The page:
TORONTO (miningweekly.com) – Jerry Grandey, CEO of uranium giant Cameco, came out in defence on Tuesday of the company's delayed Cigar Lake project, in Canada's Saskatchewan province.
The project has flooded twice since 2006 and Cameco has only this year dewatered the mine and been able to send teams underground for a look at the damage.
Cameco is the operator of the Cigar Lake project, and owns 50%, while Paris-based Areva holds 37%, Idemitsu Canada Resources owns 8% and Tepco Resources owns the remaining 5%.
In the first quarter, Cameco filed a new technical report for the project, which included updated, increased capital and operating cost estimates, as well as lower reserves compared with previous reports.
“While there has been an understandable focus on the increased development and operating costs projected for this deposit, let me be clear: Cigar Lake remains a robust project,” Grandey asserted on Tuesday.
“It has an attractive net present value to Cameco and its partners, not to mention the significant upside potential.
“If we didn't own it, we'd be trying to acquire it,” he added.
“Given the grade and size of the deposit, it remains an enviable asset among uranium projects in the global development pipeline.”
Production at Cigar Lake is now expected to begin in 2013, and Cameco has estimated its own share of the total capital to build Cigar Lake to be between $920-million and $1-billion, including $470-million that had been spent by the end of 2009.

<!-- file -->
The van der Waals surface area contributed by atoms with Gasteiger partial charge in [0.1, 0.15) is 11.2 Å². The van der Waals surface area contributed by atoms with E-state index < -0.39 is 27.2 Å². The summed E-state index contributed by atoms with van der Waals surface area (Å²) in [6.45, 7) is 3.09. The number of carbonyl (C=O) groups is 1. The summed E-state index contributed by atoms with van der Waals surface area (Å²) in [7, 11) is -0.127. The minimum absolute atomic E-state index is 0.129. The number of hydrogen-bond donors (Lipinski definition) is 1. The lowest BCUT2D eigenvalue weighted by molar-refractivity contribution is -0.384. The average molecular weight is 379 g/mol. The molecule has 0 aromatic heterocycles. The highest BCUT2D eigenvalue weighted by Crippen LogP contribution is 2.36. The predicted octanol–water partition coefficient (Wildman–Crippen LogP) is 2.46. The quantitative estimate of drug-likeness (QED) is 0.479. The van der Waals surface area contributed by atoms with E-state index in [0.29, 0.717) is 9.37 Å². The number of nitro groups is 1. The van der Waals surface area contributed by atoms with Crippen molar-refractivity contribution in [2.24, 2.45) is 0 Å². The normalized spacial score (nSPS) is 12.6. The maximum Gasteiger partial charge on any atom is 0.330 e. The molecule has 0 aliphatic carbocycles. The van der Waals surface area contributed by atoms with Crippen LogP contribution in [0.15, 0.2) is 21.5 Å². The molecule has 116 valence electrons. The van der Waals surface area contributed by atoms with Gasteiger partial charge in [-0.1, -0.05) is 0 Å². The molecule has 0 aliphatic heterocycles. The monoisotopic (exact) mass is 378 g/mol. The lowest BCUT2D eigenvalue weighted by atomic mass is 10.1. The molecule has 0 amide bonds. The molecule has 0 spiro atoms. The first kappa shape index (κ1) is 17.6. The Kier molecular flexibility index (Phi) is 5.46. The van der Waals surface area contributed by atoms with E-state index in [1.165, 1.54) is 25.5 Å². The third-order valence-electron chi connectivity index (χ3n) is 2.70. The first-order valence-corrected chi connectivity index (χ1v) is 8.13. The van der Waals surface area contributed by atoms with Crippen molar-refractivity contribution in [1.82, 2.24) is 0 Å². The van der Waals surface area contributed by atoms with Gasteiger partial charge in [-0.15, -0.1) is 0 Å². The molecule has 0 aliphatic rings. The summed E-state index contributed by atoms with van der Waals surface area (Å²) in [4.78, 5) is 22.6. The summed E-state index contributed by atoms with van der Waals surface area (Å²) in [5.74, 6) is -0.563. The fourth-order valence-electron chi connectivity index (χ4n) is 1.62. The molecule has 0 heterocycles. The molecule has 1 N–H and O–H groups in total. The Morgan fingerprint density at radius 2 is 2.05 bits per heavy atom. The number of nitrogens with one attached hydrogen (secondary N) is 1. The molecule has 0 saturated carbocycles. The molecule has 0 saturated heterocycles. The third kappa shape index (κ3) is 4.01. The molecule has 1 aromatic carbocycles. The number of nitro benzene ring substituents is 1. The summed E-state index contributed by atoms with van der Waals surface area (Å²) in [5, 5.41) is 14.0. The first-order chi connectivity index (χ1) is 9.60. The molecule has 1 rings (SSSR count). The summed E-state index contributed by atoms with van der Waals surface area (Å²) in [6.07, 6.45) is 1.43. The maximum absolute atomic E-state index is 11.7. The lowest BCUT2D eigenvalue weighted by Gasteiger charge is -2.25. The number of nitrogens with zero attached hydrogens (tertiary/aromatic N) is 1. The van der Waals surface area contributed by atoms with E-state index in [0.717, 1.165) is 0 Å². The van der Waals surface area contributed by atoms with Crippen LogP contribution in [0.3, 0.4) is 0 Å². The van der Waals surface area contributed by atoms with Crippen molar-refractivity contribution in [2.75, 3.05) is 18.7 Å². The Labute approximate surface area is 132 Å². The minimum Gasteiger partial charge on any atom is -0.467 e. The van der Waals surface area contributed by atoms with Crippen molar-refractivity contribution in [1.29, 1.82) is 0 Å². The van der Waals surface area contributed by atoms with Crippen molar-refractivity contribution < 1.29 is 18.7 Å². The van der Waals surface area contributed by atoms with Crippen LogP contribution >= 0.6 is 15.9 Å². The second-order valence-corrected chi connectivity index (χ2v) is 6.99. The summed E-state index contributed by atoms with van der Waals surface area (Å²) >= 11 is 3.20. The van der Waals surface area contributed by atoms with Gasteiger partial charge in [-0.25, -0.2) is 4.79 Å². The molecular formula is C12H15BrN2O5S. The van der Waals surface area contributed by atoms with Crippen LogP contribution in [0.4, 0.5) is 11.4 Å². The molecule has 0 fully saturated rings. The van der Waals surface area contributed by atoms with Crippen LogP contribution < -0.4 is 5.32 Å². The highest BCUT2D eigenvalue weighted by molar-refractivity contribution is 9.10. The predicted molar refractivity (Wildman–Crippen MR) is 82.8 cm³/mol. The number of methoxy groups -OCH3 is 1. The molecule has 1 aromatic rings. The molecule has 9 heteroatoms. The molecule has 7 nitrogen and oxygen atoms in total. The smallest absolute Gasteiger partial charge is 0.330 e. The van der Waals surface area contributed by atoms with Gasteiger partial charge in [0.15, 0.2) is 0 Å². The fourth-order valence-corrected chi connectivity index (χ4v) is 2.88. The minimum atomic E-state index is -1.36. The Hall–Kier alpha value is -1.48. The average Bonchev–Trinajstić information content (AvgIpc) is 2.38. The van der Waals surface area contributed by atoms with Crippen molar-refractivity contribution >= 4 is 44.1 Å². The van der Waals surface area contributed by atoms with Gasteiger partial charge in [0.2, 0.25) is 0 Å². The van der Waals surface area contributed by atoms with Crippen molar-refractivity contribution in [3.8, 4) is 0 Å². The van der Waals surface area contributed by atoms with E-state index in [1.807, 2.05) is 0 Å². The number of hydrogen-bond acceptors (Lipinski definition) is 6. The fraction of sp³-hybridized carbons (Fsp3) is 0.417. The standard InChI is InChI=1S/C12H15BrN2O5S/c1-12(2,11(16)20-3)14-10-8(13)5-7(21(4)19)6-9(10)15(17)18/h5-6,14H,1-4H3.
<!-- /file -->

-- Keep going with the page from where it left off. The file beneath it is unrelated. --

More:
The deposit contains proven and probable reserves of 209-million pounds of uranium.
Cameco, which has forecast uranium output of 21,5-million pounds for this year, plans to grow production to at least 40-million pounds a year of uranium by 2018.
About nine-million tons a year of the production growth will come from the company's share of output from Cigar Lake, and the balance will come from expansions and projects in Kazakhstan, Canada, Australia and the US, Grandey said.
“Cameco wants to be ready to supply the growing market for nuclear fuel,” he said.
At last count, there were 53 nuclear plants under construction around the world, and Cameco expects that 90 new reactors will be operating worldwide within a decade.
Shares in Cameco rose 0,89% on Tuesday, to C$25,00 apiece by 15:24 in Toronto.
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